I’m always a sucker for a good old space yarn centered around Mankind’s reach for the Stars and the Moon. The story of NASA and the lunar project’s have been a fascination for many, young and old. I’m too young to have seen a man on the Moon, though I was a wee little baby at tender age of one when Eugene Cernan last stepped on the lunar surface. As I grew, my affection and interest with the space programs grew. The 80’s were a fantastic time for all things space related, you had the Space Shuttle program and the first astronaut jetpack untethered space walk, Russia’s amazing Mir Space Station and then unfortunately that doomed Challenger mission. These were just key moments in this here wide-eyed teenaged wolf but from those years, my obsession with space grew.
Tagline – The motion picture that puts a man on the moon … and you will follow him every terrifying second of the way …
Directed by Robert Altman in his second feature film outing but it’s safe to say, this is his big budget debut before he goes on to make the famous M.A.S.H!. Countdown is a film I’d never heard of and maybe it’s not that brilliant if I’m honest but it does feature neat ideas coming a few years before the actual Apollo missions would take off.
Three astronauts are training in the Apollo simulator, Col. Charles “Chiz” Stewart (Robert Duvall), Lee Stegler (James Caan) and Rick (Altman regular Michael Murphy). Suddenly their training session is abruptly cancelled with the news that the Russians have sent a Cosmonaut to the Moon and jeopardising the chance of America getting that first space boot on the lunar dust. After much discussion and panic, as the Apollo mission would not be ready for sometime, they devise a plan. Pushed on by the fact that Russia’s mission was a fly by test, they calculate they have a small window to snatch that legendary first touchdown.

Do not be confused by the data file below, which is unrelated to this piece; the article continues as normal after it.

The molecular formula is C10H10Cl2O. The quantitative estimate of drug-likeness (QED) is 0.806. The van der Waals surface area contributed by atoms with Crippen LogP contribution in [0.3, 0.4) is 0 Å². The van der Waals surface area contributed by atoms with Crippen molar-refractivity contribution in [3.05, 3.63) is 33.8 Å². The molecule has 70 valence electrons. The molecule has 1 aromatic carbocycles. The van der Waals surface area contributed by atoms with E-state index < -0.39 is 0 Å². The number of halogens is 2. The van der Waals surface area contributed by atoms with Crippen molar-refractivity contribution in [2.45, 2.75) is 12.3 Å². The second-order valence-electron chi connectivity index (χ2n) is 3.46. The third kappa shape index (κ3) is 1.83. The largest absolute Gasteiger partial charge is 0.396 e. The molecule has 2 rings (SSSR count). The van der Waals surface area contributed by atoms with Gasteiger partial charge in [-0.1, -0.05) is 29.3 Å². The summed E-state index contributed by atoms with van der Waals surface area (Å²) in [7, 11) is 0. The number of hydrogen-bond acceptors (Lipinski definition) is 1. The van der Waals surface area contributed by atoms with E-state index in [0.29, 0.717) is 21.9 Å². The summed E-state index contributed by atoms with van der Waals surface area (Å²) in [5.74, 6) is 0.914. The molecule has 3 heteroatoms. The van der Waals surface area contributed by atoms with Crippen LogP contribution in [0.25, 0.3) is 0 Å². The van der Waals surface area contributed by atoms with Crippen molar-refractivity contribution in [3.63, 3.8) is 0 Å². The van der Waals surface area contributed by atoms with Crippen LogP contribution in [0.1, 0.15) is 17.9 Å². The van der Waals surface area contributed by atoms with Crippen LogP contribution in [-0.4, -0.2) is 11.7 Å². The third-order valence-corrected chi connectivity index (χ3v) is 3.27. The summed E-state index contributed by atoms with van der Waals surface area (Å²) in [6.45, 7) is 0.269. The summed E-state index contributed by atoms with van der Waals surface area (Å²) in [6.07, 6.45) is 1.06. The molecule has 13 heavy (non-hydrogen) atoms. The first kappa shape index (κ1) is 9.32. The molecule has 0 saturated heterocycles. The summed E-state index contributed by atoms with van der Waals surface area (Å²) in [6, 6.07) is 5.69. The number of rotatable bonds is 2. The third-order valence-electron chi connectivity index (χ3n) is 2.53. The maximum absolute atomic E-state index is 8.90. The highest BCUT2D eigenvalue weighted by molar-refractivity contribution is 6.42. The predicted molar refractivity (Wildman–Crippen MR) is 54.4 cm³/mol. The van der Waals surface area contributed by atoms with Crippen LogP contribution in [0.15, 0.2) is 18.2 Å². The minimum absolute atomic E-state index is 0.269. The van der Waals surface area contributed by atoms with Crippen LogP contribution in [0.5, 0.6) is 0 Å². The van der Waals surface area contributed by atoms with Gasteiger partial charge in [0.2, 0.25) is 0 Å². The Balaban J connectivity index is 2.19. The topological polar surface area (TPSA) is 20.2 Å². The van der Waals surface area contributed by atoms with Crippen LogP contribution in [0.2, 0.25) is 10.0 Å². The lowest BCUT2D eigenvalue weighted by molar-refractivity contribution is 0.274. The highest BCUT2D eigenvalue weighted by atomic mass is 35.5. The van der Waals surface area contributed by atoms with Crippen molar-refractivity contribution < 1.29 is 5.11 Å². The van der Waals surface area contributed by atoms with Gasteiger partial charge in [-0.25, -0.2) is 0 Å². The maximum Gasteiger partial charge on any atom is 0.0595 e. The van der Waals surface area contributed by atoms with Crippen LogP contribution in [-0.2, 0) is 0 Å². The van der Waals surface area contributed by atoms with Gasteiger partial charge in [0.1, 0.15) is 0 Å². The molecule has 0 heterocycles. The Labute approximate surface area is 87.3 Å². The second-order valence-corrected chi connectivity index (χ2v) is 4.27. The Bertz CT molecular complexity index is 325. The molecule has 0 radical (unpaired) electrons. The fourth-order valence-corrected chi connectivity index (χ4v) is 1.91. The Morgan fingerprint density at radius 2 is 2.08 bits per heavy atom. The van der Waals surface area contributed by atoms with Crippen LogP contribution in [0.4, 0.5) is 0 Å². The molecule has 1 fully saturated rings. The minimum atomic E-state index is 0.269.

Now Chiz is the most experienced military man for the job, an obsessed perfectionist, he is the perfect choice. The snag is, NASA and the White House insist that the one man mission to the Moon must be an American civilian, so not to provoke extra Cold War tension. Poor Chiz is not at all happy about this, and what with the four week window open to train and support a new pilot, Chiz has much reason to be pissed. In steps Lee Stegler for the job, he will be put through the tough training extra hard by Chiv. One reason to get him up to speed and ready for anything but also with the slight chance he might actually drop out, opening the position back up for Chiv.
I enjoyed that the project idea isn’t as insane as you might think. The Pilgrim Program (based on a 1964 novel by Hank Searls) consists of using the already space tested Gemini project, modifying one of the Gemini pods into a lander to take one passenger to the Moon. Slight problem! the Apollo lander, designed to land and take off, is sadly at least a year away in production, they need another plan. Unfortunately the Pilgrim craft can only be a one way mission, so they come up with a genius idea. The plan is to send a shelter pod with the ability to sustain the life of the astronaut for one year, giving the Apollo lander the chance to pick him up later on. It’s ridiculously high stakes but it surely is a possibility they will have to take?
Lee Stegler’s good friend and doctor Gus (Charles Aidman) isn’t so pleased.
Gus – “You asking me, his doctor, to feed him into a sausage machine and tell him it doesn’t hurt!!”
With the countdown slowly ticking away, can these guys get everything ready to launch before the four week window, when the Russian team will return with their tried and test rocket? Robert Duvall and James Caan give great performances throughout the picture. Unfortunately even with the onset NASA site footage, the film falls a little flat, there just isn’t that much tension and you don’t feel for characters as much as you should do under such circumstances.
Being a space fan, I did enjoy this picture and what it was trying to say. I especially appreciated the symbolism at the end, which was a very nice touch, especially for the time. I’d say it’s worth tracking down if you are a space film enthusiast, if not, you may find it a bit boring.
Thanks for flying on by spaceport Wolf. Feel free to recharge your fuel cells here if you wish. Till the next time. Godspeed.